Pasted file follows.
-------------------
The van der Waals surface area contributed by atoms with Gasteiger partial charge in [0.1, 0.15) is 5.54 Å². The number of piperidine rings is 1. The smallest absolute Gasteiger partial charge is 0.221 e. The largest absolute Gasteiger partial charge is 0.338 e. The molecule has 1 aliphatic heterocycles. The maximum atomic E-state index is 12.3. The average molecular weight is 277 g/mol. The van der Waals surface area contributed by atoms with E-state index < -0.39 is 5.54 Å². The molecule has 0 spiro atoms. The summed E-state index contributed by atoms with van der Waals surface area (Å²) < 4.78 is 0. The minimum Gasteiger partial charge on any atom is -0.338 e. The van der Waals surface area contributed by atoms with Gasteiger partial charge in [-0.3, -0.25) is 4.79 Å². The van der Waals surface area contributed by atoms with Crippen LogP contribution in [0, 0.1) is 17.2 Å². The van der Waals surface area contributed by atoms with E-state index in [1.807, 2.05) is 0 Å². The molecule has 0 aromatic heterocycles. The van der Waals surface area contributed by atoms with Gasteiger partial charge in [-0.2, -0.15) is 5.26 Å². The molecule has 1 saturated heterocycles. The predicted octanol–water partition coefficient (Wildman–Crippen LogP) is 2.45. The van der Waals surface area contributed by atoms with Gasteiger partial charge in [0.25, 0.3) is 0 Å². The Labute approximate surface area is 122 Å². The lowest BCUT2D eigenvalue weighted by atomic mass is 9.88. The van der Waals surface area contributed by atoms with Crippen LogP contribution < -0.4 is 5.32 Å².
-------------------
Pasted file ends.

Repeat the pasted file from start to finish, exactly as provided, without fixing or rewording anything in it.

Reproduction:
The van der Waals surface area contributed by atoms with Gasteiger partial charge in [0.1, 0.15) is 5.54 Å². The number of piperidine rings is 1. The smallest absolute Gasteiger partial charge is 0.221 e. The largest absolute Gasteiger partial charge is 0.338 e. The molecule has 1 aliphatic heterocycles. The maximum atomic E-state index is 12.3. The average molecular weight is 277 g/mol. The van der Waals surface area contributed by atoms with E-state index < -0.39 is 5.54 Å². The molecule has 0 spiro atoms. The summed E-state index contributed by atoms with van der Waals surface area (Å²) < 4.78 is 0. The minimum Gasteiger partial charge on any atom is -0.338 e. The van der Waals surface area contributed by atoms with Gasteiger partial charge in [-0.3, -0.25) is 4.79 Å². The van der Waals surface area contributed by atoms with Crippen LogP contribution in [0, 0.1) is 17.2 Å². The van der Waals surface area contributed by atoms with E-state index in [1.807, 2.05) is 0 Å². The molecule has 0 aromatic heterocycles. The van der Waals surface area contributed by atoms with Gasteiger partial charge in [-0.2, -0.15) is 5.26 Å². The molecule has 1 saturated heterocycles. The predicted octanol–water partition coefficient (Wildman–Crippen LogP) is 2.45. The van der Waals surface area contributed by atoms with Gasteiger partial charge in [0.25, 0.3) is 0 Å². The Labute approximate surface area is 122 Å². The lowest BCUT2D eigenvalue weighted by atomic mass is 9.88. The van der Waals surface area contributed by atoms with Crippen LogP contribution < -0.4 is 5.32 Å².